Different Paths, Different Perspectives? An Examination of Whether Men's and Women's Parliamentary Career Trajectories Translate into Policy Outcomes in France
24 Pages Posted: 13 Aug 2009 Last revised: 26 Aug 2009
Date Written: 2009
One of the central questions when considering issues of descriptive and substantive representation is the question of whether who a parliamentarian is will affect what they do. Within this lie several related questions. Are women, as a category, more likely to represent “women’s issues” (however defined) than men? Do prior qualifications and experience – so often used as a justification for the exclusion of women - affect the effectiveness of a politician? Do women politicians try so hard to resemble male elites that they end up having more in common with men politicians than with women constituents? Can women MPs ever meet the competing demands of equality (being as good as their male counterparts) and difference (offering political renewal and enhanced substantive representation of women)?
This paper seeks to explore all of these themes by comparing the descriptive characteristics of French deputies with their behaviour in parliament. The paper firstly compares the age, political experience and professional qualifications of men and women elected to the French National Assembly in 2002 and in 2007 (with the 2007 election being the first to feel the impact of the ‘parity’ gender quota). Then the paper considers how the different career trajectories of politicians translate into different policy outcomes by looking at the work conducted by French deputies. This includes both the type of parliamentary work (parliamentary questions, bill proposals, reports and so on) and the policy area. The paper considers whether there is any evidence that greater levels of ‘preparedness’ for office prior to election influence the effectiveness and productivity of deputies once elected. The paper also asks whether women are more likely than men to focus on policy areas of particular relevance to women constituents. In so doing, the paper will explore the theme of whether increasing women’s presence through a quota has led to a decline in the quality of parliamentarians, or whether it has enhanced representation, especially for women.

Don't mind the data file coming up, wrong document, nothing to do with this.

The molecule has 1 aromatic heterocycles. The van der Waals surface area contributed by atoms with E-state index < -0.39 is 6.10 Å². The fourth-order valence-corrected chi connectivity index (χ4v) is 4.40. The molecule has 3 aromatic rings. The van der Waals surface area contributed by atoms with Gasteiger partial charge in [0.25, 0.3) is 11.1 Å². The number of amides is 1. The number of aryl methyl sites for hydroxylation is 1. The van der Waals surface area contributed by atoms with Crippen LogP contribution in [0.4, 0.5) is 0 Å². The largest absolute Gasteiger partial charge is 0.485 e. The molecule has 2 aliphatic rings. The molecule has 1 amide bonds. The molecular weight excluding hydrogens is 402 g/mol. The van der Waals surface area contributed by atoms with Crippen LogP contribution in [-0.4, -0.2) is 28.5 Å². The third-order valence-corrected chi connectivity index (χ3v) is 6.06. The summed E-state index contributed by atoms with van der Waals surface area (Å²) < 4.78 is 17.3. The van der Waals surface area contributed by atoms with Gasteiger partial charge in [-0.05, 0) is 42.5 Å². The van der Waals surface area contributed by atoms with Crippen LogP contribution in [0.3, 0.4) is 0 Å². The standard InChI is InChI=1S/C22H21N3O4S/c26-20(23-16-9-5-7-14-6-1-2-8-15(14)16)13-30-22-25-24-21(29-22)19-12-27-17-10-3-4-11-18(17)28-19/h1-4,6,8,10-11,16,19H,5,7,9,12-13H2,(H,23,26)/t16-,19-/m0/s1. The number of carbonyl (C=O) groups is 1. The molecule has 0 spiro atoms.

Keywords: France, gender, women, elections, parliaments, representation, parity, quotas
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